Then, the elderly man said, “I have a story that will make you believe in God.”


The reason death sticks so closely to life isn’t biological necessity – it’s envy. Life is so beautiful that death has fallen in love with it, a jealous, possessive love that grabs at what it can. But life leaps over oblivion lightly, losing only a thing or two of no importance, and gloom is just a passing shadow of a cloud.


It is true that those we meet can change us, sometimes so profoundly that we are not the same afterwards, even unto our names.  Witness Simon who is called Peter, Matthew also known as Levi, Nathaniel who is also Bartholomew, Judas, not Iscariot, who took the name Thaddeus, Simeon who went by Niger, Saul who became Paul.


In both cases, we look at an animal, and see a mirror.  The obsession with putting ourselves at the center of everything is the bane, not only of theologians, but also of zoologists.  I learned the lesson that an animal is an animal, essentially and practically removed from us, twice: once with Father, and once with Richard Parker.


Much hostile behavior and aggressive behavior among animals is the expression of social insecurity.  The animal in front of you must know where it stands, whether above you, or below you. (…)  It is a question of brain over brawn.  The nature of the circus trainer’s ascendancy is psychological.  Foreign surroundings, the trainer’s erect position, calm demeanor, steady gaze, fearless step forward, stranger roar (for example, the snapping of a whip, or the blowing of a whistle)-there are so many factors that will fill the animal’s mind with doubt and fear, and make it clear to it where it stands, the very thing it wants to know.


But religion is more than rite and ritual.  There is what the rite and ritual stand for. (…)  The individual soul touches upon the world soul like a well reaches for the water table.  That which sustains the universe beyond thought and language, and that which is at the core of us and struggles for expression, is the same thing.  The finite within the infinite, the infinite within the finite.

69 – 70

What were those words he used that struck me?  Ah, yes: “dry, yeastless factuality”, “the better story”.  I take pen and paper out and write:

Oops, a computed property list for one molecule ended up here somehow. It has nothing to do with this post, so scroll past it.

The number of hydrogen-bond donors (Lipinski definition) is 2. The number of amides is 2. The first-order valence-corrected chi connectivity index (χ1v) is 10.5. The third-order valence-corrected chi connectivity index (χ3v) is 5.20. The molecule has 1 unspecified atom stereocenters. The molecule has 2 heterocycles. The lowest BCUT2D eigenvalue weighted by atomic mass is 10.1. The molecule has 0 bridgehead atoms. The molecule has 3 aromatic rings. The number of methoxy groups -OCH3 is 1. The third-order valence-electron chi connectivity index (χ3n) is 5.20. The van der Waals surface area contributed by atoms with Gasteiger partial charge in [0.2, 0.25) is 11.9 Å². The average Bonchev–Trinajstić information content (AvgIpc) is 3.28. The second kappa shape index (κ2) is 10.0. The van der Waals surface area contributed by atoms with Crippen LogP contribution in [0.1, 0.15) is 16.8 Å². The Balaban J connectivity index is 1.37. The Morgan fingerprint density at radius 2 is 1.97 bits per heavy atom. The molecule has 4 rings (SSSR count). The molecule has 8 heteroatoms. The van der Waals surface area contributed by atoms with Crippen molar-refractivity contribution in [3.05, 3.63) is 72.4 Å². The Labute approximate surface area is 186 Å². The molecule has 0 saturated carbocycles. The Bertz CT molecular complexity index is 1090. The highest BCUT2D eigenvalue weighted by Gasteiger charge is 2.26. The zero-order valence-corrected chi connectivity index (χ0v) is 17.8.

Words of divine consciousness: moral exaltation; lasting feelings of elevation, elation, joy; a quickening of the moral sense, which strikes me as more important than an intellectual understanding of things; an alignment of the universe along moral lines, not intellectual ones; a realization that the founding principle of existence is what we call love, which works itself out sometimes not clearly, not cleanly, not immediately, nonetheless ineluctably.

I pause.  What of God’s silence?  I think it over.  I add:

An intellect confounded yet a trusting sense of presence and of ultimate purpose.

178  Chapter 56:
“I must say a word about fear. It is life’s only true opponent. Only fear can defeat life. It is clever, treacherous adversary, how well I know. It
has no decency, respects no law or convention, shows no mercy. It goes for your weakest spot, which it finds with unerring ease. It begins in your mind, always. One moment you are feeling calm, self-possessed, happy. Then fear, disguised in the garb of mild-mannered doubt, slips into
your mind like a spy” (Martel 178)


tears flowing down my cheeks, I egged myself on until I heard a
cracking sound and I no longer felt any life fighting in my hands
The flying fish was dead
It was the first sentient being I had ever killed.  I was now a killer
I was sixteen years old, a harmless boy, bookish and religious, and
now I had blood on my hands
I never forget to include this fish in my prayers” (Martel 203).


“It came as an unmistakable indication to me of how low I had sunk the day I noticed, with a pinching of the heart, that I ate like an animal, that this noisy, frantic, unchewing wolfing-down of mine was exactly the way Richard Parker ate.”


“One haul brought me something I had lost. I considered it. Cradled in the palm of my hand was all that remained between me and death: the last of the orange whistles.”


“I could not abandon Richard Parker. To leave him would mean to kill him. He would not survive his first night. Alone in my lifeboat at sunset, I would know that he was burning alive. Or that he had thrown himself in the sea, where he would drown. I waited for his return. I knew he would not be late.”

author avatar
William Anderson (Schoolworkhelper Editorial Team)
William completed his Bachelor of Science and Master of Arts in 2013. He current serves as a lecturer, tutor and freelance writer. In his spare time, he enjoys reading, walking his dog and parasailing. Article last reviewed: 2022 | St. Rosemary Institution © 2010-2024 | Creative Commons 4.0

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